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(Note to self: make this block )

See also

Vimperator and pentadactyl are addons that replace most of the Firefox UX with a keyboard-focused interface inspired by Vim. They enjoy moderate popularity and are particularly highlighted as "interesting add-ons" for porting on the Mozilla wiki0.

From now on I'll just say "Vimperator" instead of "Vimperator and pentadactyl" or similar.

How vimperator-like addons work in Google Chrome

Best examples of vimperator-like addons in Google Chrome are cVim1 and vrome2.

They inject a content script into all pages. The content script draws a statusline/commandline and listens for keyboard events in the tab's context. Communication with a background script is required to make each content script aware of configuration changes, call required web-exts and to share state (command history, last search term, etc).

The main drawback of this approach is that the content scripts aren't injected into some pages, so the addons just don't work at all on some pages. This is especially annoying if you navigate onto one of these pages, then can't get out without using the original chrome keybinds. Even if you can get out, you weren't able to use any of the tools you're used to (like hint mode, scrolling with vim keybinds) while you were there.

Problems with vimperator-like addons in Google Chrome and with Firefox's current WebExtension APIs

Users of Vimperator-like addons cannot:

  1. Use vimperator at all on some URLs (about:*,
    1. Show and control the command line
    2. Use any keyboard shortcuts
    3. Use any commands or shortcuts that need to access the page's DOM.
      • Includes: history control, scrolling, searching, hint mode, etc.
  2. Hide UI elements
    • Vimperator aims to replace the entire UI, so the old Firefox UI is not used at all. This frees up valuable real estate on small screens, such as laptops.
  3. Escape from browser UI elements (especially the location bar)
  4. Suppress/shadow all browser keybinds
  5. Configure vimperator from the kind of config files they expect from other unix programs (and especially vim)
    • In particular users expect to have something like ~/.vimperatorrc for their config and to be able to install additional plugins to something like ~/.vimperator/plugins; something like ~/.config/vimperator/ would also be acceptable.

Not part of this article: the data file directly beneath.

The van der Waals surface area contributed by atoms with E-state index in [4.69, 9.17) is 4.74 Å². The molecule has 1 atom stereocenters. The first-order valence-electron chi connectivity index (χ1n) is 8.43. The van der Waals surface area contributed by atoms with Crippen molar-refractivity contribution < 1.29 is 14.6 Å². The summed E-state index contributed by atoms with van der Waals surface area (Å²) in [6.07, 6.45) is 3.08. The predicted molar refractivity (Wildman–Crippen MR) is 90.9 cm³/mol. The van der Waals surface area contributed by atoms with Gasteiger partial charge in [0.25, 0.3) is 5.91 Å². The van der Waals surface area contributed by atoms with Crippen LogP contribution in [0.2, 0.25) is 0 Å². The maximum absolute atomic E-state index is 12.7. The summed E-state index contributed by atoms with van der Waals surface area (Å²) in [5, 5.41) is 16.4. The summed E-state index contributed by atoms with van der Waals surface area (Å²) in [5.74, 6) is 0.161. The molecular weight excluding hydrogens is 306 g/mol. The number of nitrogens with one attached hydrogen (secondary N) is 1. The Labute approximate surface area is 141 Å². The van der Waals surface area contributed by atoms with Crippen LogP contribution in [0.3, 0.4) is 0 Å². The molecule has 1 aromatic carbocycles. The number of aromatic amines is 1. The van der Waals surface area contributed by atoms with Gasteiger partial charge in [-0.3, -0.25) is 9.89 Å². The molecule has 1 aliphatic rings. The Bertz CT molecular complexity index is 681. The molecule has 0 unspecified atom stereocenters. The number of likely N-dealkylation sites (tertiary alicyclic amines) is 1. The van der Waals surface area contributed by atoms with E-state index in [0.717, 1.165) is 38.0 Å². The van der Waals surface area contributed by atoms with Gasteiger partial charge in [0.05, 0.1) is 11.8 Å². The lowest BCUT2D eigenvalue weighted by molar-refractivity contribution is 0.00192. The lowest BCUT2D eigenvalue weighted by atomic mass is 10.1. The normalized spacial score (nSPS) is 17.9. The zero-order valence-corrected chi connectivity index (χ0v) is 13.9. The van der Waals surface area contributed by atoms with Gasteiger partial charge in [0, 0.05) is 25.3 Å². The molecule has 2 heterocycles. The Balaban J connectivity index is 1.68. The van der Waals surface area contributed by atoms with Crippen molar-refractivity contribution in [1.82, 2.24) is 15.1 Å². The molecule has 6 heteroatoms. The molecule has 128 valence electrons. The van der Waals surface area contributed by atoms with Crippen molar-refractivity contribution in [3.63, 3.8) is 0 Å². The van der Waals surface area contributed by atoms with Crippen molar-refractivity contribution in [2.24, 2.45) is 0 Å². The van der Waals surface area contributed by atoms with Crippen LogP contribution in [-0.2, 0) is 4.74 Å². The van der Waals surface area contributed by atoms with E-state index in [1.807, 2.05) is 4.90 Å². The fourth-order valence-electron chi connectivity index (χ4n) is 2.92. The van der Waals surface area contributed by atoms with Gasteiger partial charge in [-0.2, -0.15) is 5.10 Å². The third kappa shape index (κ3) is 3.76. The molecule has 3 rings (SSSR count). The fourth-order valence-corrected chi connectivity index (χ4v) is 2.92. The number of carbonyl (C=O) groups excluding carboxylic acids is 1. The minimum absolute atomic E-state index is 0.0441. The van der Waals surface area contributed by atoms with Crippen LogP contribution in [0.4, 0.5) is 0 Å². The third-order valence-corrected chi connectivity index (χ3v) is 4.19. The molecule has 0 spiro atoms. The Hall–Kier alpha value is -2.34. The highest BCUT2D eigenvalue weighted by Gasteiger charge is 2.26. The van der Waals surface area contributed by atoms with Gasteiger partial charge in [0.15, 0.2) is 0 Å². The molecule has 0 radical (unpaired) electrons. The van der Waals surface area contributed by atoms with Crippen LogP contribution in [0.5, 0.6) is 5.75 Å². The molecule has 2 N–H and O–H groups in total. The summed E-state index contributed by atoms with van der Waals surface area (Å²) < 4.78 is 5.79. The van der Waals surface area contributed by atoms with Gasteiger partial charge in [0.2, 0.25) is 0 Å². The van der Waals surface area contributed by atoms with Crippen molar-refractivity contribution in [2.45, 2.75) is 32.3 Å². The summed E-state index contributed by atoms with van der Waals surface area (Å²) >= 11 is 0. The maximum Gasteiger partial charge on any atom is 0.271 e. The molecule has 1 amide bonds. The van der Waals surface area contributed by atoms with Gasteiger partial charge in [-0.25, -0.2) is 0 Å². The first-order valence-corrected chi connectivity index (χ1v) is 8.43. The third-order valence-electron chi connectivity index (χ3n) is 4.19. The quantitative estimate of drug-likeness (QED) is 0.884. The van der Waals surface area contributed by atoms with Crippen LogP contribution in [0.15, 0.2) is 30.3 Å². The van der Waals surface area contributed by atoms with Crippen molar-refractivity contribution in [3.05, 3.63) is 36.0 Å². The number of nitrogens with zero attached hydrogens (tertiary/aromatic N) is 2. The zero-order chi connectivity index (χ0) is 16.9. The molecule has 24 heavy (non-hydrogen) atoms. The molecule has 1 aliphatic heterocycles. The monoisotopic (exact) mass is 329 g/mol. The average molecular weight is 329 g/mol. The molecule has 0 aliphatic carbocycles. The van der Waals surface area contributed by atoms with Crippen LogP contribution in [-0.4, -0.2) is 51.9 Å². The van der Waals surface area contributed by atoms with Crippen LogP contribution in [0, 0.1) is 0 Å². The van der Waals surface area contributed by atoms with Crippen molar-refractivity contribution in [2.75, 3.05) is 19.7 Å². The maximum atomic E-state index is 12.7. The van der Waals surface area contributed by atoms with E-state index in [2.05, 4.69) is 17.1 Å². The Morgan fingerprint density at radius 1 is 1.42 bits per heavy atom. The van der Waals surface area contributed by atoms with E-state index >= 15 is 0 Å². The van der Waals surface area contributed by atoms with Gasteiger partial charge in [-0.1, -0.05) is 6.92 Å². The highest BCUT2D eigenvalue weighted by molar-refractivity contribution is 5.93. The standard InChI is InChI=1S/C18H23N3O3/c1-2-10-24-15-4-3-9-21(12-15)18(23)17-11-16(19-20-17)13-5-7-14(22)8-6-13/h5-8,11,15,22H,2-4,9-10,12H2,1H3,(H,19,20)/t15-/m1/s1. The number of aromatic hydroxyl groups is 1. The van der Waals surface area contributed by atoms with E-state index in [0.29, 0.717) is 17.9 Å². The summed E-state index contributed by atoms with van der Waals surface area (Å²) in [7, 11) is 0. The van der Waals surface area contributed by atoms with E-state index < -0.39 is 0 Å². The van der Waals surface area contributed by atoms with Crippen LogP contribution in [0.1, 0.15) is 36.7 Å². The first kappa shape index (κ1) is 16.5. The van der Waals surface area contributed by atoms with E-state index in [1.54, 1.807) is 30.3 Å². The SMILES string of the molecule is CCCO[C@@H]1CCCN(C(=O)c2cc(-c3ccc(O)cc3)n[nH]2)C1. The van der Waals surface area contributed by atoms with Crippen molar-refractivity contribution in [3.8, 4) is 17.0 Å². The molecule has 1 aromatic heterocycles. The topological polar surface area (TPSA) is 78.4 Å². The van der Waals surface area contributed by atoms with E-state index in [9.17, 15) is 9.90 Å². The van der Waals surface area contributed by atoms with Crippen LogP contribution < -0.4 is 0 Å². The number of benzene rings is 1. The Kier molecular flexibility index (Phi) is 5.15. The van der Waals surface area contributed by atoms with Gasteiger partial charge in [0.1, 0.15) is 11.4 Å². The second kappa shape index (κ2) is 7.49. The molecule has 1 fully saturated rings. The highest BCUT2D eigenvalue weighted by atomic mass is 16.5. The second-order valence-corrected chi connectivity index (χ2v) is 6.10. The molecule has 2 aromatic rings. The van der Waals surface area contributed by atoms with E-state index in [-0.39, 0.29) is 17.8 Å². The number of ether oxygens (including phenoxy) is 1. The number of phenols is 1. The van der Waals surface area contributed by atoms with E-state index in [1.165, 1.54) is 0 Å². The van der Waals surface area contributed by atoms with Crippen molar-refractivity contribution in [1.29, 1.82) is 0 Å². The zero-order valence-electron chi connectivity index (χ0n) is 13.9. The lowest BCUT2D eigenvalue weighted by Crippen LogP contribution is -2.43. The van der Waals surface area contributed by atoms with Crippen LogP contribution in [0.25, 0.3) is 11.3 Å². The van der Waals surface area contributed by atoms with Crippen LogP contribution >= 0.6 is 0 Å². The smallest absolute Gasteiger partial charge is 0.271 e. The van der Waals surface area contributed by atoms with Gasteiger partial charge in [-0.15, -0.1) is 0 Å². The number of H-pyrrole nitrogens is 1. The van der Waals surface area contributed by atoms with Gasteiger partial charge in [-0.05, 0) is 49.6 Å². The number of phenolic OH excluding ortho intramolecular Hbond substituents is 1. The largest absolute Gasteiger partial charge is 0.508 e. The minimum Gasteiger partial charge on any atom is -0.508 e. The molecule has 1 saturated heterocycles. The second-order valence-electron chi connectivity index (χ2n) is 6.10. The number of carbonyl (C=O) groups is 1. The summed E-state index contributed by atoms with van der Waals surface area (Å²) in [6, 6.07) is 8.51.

In Firefox there is a new, sixth problem:

  1. Vimperator cannot open certain restricted URLs

The issues are in rough importance order, apart from 6, which should be higher.

How vimperator could work in Firefox

Issue 1 is the trickiest and most important issue and is addressed in "Problems with restricted pages".

Issue 2 might be fixed by a theming API?

Issues 3 and 4 would be solved by the keyboard API proposed by lydell for vimfx, but those APIs have been abandoned.

Issue 5 would be solved by a filesystem API, the current storage API would require editing the config and plugins either in Firefox or in their favoured editor and then copy/pasting. A filesystem API that allows access to only a sandboxed dir in .mozilla/Firefox/[random profile string] would be less bad, but still a bit problematic: common user behaviour like storing their config files in a git repo are made rather more complicated.

Issue 6 could be solved by a new permission to allow a WebExtension to navigate to URI_DANGEROUS_TO_LOAD pages.

Problems with restricted pages

A plea for a new permission allowing content scripts on restricted pages

Firefox devs seem dead against this, but we won't know for sure until we get a proper answer on bugzilla or the mailing lists (haven't asked yet, want to cut the question down).

This section needs revision after my chat with andym.

If content scripts are permitted to run in all pages, if some suitably scary permission is accepted, issue 1, the most problematic issue, is dealt with entirely and simply, with, I argue, no significant loss of security for the user.

Leechblock is another addon that has a legitimate reason to access a restricted page (it hides itself to prevent its uninstallation when activated). {{MORE EXAMPLES}}